Thursday, April 25, 2024

2022 outlook points to a profitable year

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RABOBANK believes New Zealand agricultural producers are positioned for another profitable year in 2022 despite ongoing global turmoil.
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POSITIVE: Rabobank senior agricultural analyst Emma Higgins says as 2022 gets under way, the year “will hold bright sparks, despite headwinds gathering strength”.

Rabobank believes New Zealand agricultural producers are positioned for another profitable year in 2022 despite ongoing global turmoil.

This would represent the sixth consecutive year of general profitability for the country’s agricultural sector.

The bank’s 2022 outlook for agribusiness said that while it was likely there will be another profitable run for the outlook for agricultural commodities, it is “too early to break out the champagne just yet”, as elements of 2022 will be “unpredictable”.

Rabobank senior agricultural analyst and report co-author Emma Higgins said as 2022 gets under way, the year “will hold bright sparks, despite headwinds gathering strength”.

Last year saw record farm gate pricing locally for most NZ-produced agricultural commodities (with the exception of wool) – fuelled, in large part, by global factors, including adverse weather conditions in a number of regions, concern about food shortages and covid-19-induced supply chain chaos. 

Returns had also been underpinned by a favourable Kiwi dollar. The NZ agricultural sector had also performed well in navigating erratic supply chains and with trade flows holding up well despite the global pandemic, while trade relations with China had remained strong.

The report said NZ remains well-positioned on global agricultural markets for the year ahead, with the production prospects for competitors remaining crimped, as South America, the west coast of the US and parts of Europe continue to deal with inclement weather conditions, reducing their ability to ramp up production in the face of high prices.

Constrained global production of key commodities will support firm demand and pricing for NZ products.

Higgins said other factors set to be positives for the country’s ag sector in the year ahead include some easing in urea fertiliser prices and a continuing favourable exchange rate for exporters.

“While cost of inputs in New Zealand are likely to remain elevated over the year, we see some possibility that local urea prices will follow global prices lower over the next six months, although lower local prices could take three to four months to flow through,” Higgins said.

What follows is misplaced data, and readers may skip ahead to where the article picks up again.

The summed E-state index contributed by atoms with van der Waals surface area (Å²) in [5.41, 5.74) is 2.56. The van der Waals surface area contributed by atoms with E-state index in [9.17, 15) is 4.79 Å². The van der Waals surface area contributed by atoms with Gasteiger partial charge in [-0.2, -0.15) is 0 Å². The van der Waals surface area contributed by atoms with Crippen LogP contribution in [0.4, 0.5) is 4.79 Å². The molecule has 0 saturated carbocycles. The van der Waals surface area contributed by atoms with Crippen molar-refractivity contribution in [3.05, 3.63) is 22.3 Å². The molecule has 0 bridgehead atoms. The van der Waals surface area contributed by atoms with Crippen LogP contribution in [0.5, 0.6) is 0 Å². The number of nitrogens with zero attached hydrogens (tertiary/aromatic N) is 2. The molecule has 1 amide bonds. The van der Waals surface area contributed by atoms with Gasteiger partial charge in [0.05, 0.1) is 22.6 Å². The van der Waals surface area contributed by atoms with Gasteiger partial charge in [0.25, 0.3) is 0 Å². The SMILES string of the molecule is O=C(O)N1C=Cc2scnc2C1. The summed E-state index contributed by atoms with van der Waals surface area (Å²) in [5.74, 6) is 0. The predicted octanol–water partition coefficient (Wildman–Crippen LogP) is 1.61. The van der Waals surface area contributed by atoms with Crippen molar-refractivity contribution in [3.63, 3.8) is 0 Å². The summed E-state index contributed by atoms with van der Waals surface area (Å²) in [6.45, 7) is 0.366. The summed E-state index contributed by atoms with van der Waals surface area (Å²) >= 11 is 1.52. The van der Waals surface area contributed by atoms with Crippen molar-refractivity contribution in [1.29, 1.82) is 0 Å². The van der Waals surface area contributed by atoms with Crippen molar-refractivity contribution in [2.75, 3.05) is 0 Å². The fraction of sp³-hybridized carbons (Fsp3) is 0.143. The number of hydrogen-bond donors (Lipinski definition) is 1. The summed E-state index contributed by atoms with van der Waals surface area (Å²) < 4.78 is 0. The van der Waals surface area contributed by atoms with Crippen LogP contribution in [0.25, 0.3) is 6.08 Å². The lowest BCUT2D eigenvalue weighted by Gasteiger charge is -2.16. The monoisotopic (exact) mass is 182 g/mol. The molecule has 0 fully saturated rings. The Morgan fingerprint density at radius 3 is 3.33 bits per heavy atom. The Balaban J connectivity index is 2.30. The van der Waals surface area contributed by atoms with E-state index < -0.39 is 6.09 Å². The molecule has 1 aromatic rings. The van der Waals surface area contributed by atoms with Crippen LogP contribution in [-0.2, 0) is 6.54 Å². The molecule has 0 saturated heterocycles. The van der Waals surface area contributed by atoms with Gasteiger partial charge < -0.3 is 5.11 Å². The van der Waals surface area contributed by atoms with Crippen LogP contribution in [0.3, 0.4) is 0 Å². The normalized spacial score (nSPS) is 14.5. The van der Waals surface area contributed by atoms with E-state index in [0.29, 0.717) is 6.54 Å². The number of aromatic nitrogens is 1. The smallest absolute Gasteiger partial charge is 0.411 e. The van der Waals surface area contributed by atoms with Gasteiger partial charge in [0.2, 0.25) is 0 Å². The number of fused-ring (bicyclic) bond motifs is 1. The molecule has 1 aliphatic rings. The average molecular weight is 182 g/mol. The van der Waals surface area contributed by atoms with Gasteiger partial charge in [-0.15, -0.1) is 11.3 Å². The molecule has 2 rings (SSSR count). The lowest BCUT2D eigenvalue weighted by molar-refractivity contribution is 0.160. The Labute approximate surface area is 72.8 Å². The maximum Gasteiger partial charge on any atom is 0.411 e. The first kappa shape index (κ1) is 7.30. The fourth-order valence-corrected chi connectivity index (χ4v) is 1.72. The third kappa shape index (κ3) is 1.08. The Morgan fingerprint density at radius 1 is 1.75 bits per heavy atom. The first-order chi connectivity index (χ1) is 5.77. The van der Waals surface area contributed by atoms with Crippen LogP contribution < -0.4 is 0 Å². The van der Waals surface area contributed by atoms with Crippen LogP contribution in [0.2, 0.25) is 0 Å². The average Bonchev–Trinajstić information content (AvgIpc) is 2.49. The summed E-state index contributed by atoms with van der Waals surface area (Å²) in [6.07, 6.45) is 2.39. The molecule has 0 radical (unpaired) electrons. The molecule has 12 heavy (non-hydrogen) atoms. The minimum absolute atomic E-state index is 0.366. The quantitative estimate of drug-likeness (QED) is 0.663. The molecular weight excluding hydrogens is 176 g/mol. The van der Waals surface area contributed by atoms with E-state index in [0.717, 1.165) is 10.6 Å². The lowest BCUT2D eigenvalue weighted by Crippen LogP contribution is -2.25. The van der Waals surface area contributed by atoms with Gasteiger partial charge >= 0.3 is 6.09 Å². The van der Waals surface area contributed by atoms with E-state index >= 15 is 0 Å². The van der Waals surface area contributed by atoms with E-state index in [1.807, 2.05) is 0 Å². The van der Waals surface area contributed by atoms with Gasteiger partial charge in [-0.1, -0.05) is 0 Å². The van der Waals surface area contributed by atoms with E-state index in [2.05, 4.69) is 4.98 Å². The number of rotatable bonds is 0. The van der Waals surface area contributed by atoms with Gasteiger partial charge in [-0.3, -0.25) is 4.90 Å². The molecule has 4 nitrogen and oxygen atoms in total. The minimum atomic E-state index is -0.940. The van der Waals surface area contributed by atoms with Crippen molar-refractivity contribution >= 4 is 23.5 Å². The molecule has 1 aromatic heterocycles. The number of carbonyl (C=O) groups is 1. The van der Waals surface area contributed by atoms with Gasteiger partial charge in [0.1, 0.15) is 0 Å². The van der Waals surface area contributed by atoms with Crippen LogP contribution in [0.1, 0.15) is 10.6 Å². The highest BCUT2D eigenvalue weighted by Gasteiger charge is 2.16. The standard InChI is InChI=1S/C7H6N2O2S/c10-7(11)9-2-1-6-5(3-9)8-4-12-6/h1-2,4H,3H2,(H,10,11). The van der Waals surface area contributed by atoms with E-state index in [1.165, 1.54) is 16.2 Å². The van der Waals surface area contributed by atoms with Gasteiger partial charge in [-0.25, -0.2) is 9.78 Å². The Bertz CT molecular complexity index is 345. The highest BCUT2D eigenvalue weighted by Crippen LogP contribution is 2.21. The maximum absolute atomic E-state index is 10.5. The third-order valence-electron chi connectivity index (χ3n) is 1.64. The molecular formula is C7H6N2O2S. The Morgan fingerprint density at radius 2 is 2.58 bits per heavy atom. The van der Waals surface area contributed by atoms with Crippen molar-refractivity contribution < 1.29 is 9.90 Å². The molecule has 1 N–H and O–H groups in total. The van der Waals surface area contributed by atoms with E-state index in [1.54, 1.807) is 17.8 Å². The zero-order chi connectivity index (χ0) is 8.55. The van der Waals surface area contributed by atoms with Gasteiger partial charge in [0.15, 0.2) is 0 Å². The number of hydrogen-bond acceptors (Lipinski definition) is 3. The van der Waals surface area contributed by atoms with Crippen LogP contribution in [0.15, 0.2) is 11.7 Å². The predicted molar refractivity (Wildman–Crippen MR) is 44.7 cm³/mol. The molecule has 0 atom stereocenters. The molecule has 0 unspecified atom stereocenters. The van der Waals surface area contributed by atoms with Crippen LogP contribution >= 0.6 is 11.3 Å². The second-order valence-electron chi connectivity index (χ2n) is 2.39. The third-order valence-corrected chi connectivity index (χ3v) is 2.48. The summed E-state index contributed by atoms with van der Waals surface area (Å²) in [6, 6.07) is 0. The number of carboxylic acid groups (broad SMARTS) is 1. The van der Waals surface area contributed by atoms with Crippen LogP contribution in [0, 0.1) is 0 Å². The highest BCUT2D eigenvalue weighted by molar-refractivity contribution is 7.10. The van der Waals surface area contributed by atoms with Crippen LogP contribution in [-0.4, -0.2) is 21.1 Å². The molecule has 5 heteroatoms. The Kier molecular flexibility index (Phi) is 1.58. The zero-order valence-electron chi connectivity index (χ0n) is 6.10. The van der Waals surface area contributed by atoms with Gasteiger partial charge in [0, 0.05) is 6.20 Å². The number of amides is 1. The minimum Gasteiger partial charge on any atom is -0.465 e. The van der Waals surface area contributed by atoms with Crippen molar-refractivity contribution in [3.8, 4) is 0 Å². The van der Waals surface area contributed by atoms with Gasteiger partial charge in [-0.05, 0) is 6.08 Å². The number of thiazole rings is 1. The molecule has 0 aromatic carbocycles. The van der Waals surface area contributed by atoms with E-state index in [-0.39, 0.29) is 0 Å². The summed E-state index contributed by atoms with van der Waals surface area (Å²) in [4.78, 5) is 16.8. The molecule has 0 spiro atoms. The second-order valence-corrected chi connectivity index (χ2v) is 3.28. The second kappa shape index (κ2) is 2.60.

“And when it comes to the New Zealand dollar, local exporters are still looking at a favourable exchange rate. The Kiwi US cross is anticipated to trade at current levels over the next three months, before rising slightly to 73 cents by the year’s end.”

For dairy, global supply shortages will underpin firm commodity prices, but inflationary cost pressure will take away some of the record price shine.

In the beef market, Rabobank expects farm gate beef pricing to remain elevated above the five-year average in 2022, supported by constrained global beef supply and strong demand from China and the US.

For sheepmeat, steady demand from China in particular will likely support elevated farm gate pricing over the coming year, despite an expected lift in global availability of sheepmeat.

The bans also expects the venison market to continue to recover in 2022, with the reopening of foodservice in Europe and the US. Rabobank anticipates farm gate pricing to remain subdued in 2021-22, but strengthen into 2022-23.

In the horticulture sector, orchard gate returns for kiwifruit are expected to remain elevated in 2022, off the back of strong consumer demand. Significant changes to licence areas and the tender process will be made in 2022.

There will also be elevated risks for the agricultural sector with covid and the Chinese economy in particular continuing to loom large, while spiralling inflation and ongoing supply chain issues will provide their own challenges.

The rapid spread of Omicron worldwide illustrates the pandemic is not quite done with us, she said.

“New Zealand’s year of reckoning with covid-19 is upon us. How our key trading partners deal with the virus this year will be central to our export performance, compounding the already-significant challenges ahead this year for our agricultural exporters,” she said.

While many commodity sectors are enjoying record pricing, this may not translate into record profitability in 2022 due to inflationary pressures driving up input costs and ongoing labour shortages.

More uncertainty is also expected in 2022 as regulatory frameworks continue to develop in the area of environmental sustainability, the outlook said. Key milestones will include a decision on an emissions pricing mechanism for agriculture and the release of the Government Emissions Budget.

Higgins said now was the time to hold a broader discussion on land use, farming systems and the role of technology in NZ agriculture. 

“We must establish a pan-sectoral strategy linking our obligations for low-methane farming systems, with environmental, social and economic ideals, across future generations,” she said.

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